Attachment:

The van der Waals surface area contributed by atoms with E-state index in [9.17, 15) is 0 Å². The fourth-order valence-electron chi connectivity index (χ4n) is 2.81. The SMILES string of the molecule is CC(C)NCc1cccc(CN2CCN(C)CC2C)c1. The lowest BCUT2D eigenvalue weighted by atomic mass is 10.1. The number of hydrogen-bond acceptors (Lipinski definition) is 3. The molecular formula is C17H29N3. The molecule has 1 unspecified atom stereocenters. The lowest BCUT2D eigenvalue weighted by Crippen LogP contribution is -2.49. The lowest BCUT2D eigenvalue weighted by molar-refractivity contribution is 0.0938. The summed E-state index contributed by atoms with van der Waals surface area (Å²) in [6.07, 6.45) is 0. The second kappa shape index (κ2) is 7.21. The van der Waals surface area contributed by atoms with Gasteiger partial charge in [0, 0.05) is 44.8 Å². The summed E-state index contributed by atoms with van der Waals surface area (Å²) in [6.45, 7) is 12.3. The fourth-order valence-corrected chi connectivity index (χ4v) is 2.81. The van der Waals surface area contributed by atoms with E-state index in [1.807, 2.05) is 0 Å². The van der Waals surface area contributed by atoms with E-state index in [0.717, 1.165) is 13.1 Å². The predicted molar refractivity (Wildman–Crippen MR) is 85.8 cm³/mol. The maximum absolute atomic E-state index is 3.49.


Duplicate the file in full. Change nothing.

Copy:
The van der Waals surface area contributed by atoms with E-state index in [9.17, 15) is 0 Å². The fourth-order valence-electron chi connectivity index (χ4n) is 2.81. The SMILES string of the molecule is CC(C)NCc1cccc(CN2CCN(C)CC2C)c1. The lowest BCUT2D eigenvalue weighted by atomic mass is 10.1. The number of hydrogen-bond acceptors (Lipinski definition) is 3. The molecular formula is C17H29N3. The molecule has 1 unspecified atom stereocenters. The lowest BCUT2D eigenvalue weighted by Crippen LogP contribution is -2.49. The lowest BCUT2D eigenvalue weighted by molar-refractivity contribution is 0.0938. The summed E-state index contributed by atoms with van der Waals surface area (Å²) in [6.07, 6.45) is 0. The second kappa shape index (κ2) is 7.21. The van der Waals surface area contributed by atoms with Gasteiger partial charge in [0, 0.05) is 44.8 Å². The summed E-state index contributed by atoms with van der Waals surface area (Å²) in [6.45, 7) is 12.3. The fourth-order valence-corrected chi connectivity index (χ4v) is 2.81. The van der Waals surface area contributed by atoms with E-state index in [1.807, 2.05) is 0 Å². The van der Waals surface area contributed by atoms with E-state index in [0.717, 1.165) is 13.1 Å². The predicted molar refractivity (Wildman–Crippen MR) is 85.8 cm³/mol. The maximum absolute atomic E-state index is 3.49.